May 18, 2013
Russia rejects Assad exit as precondition for Syria deal
Russia voiced support for international peace envoy Lakhdar Brahimi but insisted Syrian President Bashar al-Assad's exit cannot be a precondition for a deal to end the country's conflict.
Some 60,000 Syrians have been killed during the 21-month-old revolt and world powers are divided over how to stop the escalating bloodshed. Government aircraft bombed outer districts of Damascus on Saturday after being grounded for a week by stormy weather, opposition activists in the capital said.
A Russian Foreign Ministry statement following talks on Friday in Geneva with the United States and Brahimi reiterated calls for an end to violence in Syria, but there was no sign of a breakthrough.
Brahimi said the issue of Assad, who the United States, European powers and Gulf-led Arab states insist must step down to end the civil war, appeared to be a sticking point.
Russia's Foreign Ministry said: "As before, we firmly uphold the thesis that questions about Syria's future must be decided by the Syrians themselves, without interference from outside or the imposition of prepared recipes for development."
Russia has been Assad's most powerful international backer, joining with China to block three Western- and Arab-backed U.N. Security Council resolutions aimed to pressure him or push him from power. Assad can also rely on regional powerhouse Iran.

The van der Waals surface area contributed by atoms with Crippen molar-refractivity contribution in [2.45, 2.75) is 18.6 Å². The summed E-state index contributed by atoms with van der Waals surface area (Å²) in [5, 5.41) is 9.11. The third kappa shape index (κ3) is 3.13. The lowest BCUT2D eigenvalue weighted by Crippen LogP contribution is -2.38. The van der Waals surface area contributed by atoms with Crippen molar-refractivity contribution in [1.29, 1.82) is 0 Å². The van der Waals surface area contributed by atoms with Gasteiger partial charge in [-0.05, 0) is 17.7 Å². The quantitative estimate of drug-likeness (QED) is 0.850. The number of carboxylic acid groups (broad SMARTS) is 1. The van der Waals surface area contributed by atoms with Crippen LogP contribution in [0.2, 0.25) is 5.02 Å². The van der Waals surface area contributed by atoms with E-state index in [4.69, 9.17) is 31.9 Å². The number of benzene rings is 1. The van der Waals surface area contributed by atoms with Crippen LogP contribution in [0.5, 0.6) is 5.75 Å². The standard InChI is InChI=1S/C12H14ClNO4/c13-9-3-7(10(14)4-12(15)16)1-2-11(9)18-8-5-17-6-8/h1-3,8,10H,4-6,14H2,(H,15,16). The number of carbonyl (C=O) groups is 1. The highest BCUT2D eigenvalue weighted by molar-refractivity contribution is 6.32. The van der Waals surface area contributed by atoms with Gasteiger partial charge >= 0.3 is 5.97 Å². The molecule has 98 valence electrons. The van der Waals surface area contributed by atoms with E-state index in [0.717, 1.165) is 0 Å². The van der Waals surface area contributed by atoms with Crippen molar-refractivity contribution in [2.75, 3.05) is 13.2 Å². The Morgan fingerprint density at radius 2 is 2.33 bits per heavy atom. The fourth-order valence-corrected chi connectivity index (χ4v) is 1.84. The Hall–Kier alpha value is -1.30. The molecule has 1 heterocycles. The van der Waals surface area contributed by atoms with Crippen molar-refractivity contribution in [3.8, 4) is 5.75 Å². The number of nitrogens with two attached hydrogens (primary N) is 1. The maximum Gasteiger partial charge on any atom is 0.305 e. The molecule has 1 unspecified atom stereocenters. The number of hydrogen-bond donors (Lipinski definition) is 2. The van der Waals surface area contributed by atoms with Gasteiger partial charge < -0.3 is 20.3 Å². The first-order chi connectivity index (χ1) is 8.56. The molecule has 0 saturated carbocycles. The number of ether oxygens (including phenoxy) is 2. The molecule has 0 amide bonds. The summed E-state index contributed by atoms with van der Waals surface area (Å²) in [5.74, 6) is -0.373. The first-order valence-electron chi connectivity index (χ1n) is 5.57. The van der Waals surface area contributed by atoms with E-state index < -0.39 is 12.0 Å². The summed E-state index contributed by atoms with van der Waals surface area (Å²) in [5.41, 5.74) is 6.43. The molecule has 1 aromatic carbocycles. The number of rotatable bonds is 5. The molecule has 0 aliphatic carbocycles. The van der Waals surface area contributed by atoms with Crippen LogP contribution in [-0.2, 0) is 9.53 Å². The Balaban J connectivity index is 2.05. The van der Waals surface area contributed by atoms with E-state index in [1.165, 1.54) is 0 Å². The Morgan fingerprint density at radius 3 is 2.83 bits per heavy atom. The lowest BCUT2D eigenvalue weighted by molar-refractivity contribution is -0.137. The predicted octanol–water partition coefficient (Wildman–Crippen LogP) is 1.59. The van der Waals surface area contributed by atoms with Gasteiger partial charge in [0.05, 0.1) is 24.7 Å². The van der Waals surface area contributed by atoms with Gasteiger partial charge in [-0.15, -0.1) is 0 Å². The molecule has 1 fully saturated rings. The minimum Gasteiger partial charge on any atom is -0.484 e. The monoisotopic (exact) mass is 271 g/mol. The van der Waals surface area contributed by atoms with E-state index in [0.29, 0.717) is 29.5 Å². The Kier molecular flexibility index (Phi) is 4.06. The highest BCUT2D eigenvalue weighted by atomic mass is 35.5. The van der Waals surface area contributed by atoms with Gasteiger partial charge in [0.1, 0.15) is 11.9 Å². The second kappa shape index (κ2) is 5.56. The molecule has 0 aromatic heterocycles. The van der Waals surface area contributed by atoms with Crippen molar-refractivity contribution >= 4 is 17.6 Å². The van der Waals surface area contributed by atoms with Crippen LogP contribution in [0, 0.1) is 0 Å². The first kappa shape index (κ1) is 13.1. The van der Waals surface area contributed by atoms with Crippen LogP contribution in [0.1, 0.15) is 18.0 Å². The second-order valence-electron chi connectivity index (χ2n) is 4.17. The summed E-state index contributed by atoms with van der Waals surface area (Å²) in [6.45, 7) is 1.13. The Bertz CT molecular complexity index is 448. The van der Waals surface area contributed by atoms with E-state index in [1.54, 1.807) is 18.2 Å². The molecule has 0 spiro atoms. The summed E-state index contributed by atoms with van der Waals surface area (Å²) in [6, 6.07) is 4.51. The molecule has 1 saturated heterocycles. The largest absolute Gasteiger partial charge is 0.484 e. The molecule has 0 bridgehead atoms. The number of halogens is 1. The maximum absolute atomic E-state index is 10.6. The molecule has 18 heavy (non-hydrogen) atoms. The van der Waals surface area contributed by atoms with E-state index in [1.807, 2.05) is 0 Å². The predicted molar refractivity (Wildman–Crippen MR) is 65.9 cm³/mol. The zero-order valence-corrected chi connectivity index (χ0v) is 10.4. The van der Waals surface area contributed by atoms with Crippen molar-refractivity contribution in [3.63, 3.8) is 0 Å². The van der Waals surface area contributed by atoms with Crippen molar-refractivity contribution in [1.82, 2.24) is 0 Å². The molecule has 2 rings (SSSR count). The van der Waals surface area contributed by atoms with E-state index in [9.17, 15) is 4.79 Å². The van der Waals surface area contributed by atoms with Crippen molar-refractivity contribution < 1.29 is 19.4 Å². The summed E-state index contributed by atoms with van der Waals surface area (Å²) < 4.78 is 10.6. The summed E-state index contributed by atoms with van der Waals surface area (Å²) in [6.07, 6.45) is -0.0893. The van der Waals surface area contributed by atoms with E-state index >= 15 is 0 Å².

Russia called for "a political transition process" based on an agreement by foreign powers last June.
Brahimi, who is trying to build on that agreement, has met three times with senior Russian and U.S. diplomats since early December and met Assad in Damascus.
Russia and the United States disagreed over what the June agreement meant for Assad, with Washington saying it sent a clear signal he must go and Russia contending it did not.
Qatar on Saturday made a fresh call for an Arab force to end bloodshed in Syria if Brahimi's efforts fail, according to the Doha-based al Jazeera television.
"It is not a question of intervention in Syria in favor of one party against the other, but rather a force to preserve security," Qatar's Prime Minister and Foreign Minister, Sheikh Hamad bin Jassim al-Thani, said in an al Jazeera broadcast.